It all started in the Bull and Bear Ale House of Adelaide, Australia. In 1993, owner Duncan MacGillivray brewed an alcoholic lemonade called Two Dogs—and “alcopop,” a sweet, pop-like drink with a kick, was born. Two Dogs has since become an international phenomenon, quenching thirst in more than 40 countries, including Canada. Last year, Londonbased brewing giant Bass Brewing followed with its own hard lemonade, Hooper’s Hooch, which has been available in Canada since late last month. Dozens of other competitors have jumped in with new alcopop varieties, including grape-, orangeand cola-flavored beverages with such snappy names as Jammin’ and Zanzibi Sling. But organizations concerned with alcohol abuse claim that teenagers are the main consumers of the syrupy drinks, most of which have an alcohol content of 4.5 per cent (roughly the same as beer) and sell for around $9.75 for six bottles. “We need to be careful about how these products are marketed,” says Robert Mann, a scientist at the Addiction Research Foundation in Toronto. “I have some pretty serious concerns about who would be the most likely consumers of the product.”
International sales of alcopops are expected to soar to $700 million this year. And Gary Hemphill, vice-president of the New York City-based Beverage Marketing Corp., a leading industry research company, expects that the beverages will be just as popular in Canada as they have been abroad. “I just came back from London [England], and it’s everywhere,” notes William Sharpe,
chief executive officer of Lakeport Brewing Corp. of Hamilton, Ont., which is now brewing Hooch for Ontario and Quebec and will soon supply northeastern U.S. markets.
“It’s the most successful launch of a new beverage product in a decade.”
But if the experience on the other side of the Atlantic is any indication, younger North American drinkers in particular will flock to alcopops. And many British anti-alcohol groups, including London-based Alcohol Concern, say that by flavoring alcohol to taste like pop, the industry has deliberately targeted teenage drinkers. “It’s hard to see how these drinks are not meant to encourage young people to start drinking younger and younger,” says Alcohol Concern director Eric Appleby. “I wonder when they will bring out a bottle with a teat on it.”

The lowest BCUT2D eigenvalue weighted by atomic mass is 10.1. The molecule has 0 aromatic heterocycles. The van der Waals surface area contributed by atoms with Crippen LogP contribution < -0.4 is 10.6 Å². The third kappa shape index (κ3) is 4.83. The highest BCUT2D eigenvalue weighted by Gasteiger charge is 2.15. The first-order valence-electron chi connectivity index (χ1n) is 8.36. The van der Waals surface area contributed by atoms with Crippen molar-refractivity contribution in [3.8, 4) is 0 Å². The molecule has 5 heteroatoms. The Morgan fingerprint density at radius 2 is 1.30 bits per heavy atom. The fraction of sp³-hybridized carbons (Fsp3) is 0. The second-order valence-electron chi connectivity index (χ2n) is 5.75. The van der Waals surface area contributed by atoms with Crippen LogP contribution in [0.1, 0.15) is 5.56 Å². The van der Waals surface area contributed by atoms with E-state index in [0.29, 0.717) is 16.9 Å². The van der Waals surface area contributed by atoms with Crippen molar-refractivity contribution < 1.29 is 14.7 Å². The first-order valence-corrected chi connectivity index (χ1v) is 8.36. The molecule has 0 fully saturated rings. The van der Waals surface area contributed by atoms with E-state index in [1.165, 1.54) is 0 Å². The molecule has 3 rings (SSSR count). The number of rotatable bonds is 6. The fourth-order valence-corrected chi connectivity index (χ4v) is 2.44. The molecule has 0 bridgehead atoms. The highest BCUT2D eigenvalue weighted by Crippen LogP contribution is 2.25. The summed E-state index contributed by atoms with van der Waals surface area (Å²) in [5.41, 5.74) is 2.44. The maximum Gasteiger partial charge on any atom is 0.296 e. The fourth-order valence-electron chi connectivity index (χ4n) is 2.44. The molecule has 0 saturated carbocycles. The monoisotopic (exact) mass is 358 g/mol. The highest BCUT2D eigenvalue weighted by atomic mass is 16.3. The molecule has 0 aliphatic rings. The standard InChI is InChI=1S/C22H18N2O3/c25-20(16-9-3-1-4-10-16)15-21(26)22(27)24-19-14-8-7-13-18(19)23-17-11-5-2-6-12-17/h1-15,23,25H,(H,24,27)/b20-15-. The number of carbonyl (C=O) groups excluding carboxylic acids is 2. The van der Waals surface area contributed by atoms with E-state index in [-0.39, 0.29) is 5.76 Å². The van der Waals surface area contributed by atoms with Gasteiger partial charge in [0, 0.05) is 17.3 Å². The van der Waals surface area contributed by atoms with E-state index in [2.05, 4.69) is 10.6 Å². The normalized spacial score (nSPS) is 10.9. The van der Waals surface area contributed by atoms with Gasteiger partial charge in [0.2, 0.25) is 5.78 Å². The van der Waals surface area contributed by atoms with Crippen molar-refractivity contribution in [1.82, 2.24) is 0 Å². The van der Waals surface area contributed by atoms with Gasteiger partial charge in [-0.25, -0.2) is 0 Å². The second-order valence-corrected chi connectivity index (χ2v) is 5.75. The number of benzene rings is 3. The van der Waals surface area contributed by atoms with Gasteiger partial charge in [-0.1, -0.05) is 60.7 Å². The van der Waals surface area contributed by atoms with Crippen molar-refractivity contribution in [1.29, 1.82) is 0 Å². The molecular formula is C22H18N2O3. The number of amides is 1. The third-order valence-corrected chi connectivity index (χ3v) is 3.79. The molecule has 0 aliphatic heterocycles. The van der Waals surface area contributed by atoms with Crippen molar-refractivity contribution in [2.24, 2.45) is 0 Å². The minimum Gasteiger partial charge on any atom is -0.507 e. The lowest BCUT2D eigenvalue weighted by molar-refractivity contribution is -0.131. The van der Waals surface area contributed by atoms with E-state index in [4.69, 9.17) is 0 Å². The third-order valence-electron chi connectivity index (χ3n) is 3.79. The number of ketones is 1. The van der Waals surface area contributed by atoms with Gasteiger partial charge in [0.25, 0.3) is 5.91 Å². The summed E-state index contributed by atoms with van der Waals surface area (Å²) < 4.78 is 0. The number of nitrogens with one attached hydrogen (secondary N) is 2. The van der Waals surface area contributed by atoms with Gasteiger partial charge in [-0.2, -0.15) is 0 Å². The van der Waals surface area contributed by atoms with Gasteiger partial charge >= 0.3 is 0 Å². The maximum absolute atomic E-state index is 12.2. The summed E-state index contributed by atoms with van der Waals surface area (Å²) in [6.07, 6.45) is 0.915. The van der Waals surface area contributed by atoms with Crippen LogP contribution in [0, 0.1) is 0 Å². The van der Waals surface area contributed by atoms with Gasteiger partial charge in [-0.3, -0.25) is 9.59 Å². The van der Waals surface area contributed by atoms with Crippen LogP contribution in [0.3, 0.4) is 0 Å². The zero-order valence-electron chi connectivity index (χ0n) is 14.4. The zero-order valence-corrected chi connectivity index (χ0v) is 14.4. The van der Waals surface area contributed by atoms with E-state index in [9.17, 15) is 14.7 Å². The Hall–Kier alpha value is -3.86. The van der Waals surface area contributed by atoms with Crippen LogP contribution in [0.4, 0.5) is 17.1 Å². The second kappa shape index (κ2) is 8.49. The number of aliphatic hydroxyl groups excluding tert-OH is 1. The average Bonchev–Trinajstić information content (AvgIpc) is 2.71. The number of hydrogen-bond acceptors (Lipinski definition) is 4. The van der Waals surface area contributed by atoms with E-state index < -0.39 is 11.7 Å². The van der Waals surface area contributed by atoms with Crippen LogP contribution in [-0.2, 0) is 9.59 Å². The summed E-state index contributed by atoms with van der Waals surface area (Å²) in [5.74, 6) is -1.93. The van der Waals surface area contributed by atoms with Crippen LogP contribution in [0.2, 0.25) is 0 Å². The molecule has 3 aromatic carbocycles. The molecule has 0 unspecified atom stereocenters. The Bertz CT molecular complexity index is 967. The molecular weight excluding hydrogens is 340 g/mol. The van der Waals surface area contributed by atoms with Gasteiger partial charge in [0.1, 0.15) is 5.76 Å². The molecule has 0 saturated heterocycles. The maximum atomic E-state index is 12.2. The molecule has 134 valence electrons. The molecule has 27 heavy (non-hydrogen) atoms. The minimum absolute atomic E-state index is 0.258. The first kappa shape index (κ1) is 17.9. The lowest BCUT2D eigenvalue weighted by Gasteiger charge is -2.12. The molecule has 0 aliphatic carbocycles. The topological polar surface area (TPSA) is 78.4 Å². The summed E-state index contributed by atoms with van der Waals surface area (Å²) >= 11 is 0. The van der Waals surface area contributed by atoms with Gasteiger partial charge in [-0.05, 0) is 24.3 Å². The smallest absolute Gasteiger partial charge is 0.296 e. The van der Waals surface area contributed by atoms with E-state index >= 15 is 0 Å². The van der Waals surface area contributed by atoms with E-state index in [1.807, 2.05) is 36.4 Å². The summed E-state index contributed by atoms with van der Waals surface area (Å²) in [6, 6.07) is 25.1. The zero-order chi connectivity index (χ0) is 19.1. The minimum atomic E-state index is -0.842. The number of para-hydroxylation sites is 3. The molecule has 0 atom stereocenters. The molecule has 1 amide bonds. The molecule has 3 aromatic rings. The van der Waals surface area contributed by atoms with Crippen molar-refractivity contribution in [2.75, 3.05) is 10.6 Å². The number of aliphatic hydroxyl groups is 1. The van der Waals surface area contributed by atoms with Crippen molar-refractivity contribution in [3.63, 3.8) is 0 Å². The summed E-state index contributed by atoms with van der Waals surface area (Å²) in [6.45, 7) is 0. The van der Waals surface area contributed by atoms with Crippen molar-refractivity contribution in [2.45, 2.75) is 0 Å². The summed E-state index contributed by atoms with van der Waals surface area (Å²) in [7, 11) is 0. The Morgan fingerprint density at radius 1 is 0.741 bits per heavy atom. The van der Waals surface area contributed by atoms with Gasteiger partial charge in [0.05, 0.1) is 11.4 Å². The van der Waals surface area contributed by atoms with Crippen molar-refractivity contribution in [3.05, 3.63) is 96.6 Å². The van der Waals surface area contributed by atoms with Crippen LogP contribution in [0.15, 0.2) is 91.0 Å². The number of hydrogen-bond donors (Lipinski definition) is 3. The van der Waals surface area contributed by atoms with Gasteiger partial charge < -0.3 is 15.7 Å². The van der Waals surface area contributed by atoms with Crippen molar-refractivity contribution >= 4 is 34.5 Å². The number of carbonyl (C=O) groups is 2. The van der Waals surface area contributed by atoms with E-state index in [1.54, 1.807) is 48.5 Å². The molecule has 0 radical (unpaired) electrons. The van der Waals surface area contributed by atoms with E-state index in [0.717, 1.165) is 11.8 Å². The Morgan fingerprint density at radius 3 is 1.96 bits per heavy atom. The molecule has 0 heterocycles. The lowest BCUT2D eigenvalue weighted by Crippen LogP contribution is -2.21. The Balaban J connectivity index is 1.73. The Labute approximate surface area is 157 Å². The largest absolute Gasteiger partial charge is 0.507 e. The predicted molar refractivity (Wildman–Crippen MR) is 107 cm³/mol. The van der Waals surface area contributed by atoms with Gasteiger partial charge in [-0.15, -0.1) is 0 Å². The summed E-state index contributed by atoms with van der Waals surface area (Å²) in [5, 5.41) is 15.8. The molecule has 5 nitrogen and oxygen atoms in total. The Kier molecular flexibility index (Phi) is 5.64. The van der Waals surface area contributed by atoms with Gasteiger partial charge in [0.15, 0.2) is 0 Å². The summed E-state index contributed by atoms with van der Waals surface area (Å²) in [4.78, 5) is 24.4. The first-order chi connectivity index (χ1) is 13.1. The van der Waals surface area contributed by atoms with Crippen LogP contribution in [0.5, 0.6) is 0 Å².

There have been several hot exchanges over alcopops in the British House of Commons. Late last month, in an attempt to deter teen drinking, Kenneth Clarke, Britain’s Chancellor of the Exchequer, levied a stiff tax of 18 cents per bottle on the drinks. Meanwhile, under public pressure, the U.K. beverage industry is keeping an eye on the marketing of alcopops. In September, an orange-flavored alcoholic drink called Thickhead, whose label depicted a young man appearing to be in pain from a hangover, was pulled from the market.
Labelling on the brands available in Canada has so far not generated any controversy. Two Dogs comes in a green beer bottle with two bulldogs on a yellow label. Hooper’s Hooch depicts a sneering yellow lemon in its advertising and label. But alcopops do seem to be winning popularity with younger consumers. Steve Bolliger, director of marketing for Mike’s Hard Lemonade, which is distributed by the Mark Anthony Group in Vancouver, claims that Mike’s is rapidly becoming the favorite drink of young males across the country—particularly university students.
Such assertions are keeping organizations concerned about alcohol consumption vigilant. Jim Wideman, executive director of the powerful, Torontobased anti-drinking group Mothers Against Drunk Driving, says that if alcopops become a major factor in drunk driving among young people, his group will quickly demand changes. And, according to the Addiction Research Foundation’s Mann, recent studies by the institution have clearly shown that teenage drinkers respond to alcohol advertising. He notes that in 1994, following the release of high-alcohol beers— which were supported by an extensive advertising campaign promoting the beer’s extra punch—a poll of grade 11 and 12 male students who drank alcohol found that almost 65 per cent of those surveyed had tried the beer. Brewing executives say alcopop is aimed at 21-to-35-vear-olds, but Mann notes that such a pitch usually extends downward in age—“Anything that is attractive to a 21year-old is going to be even more so to a 16-year-old.” And that may continue to make alcopops a going concern.
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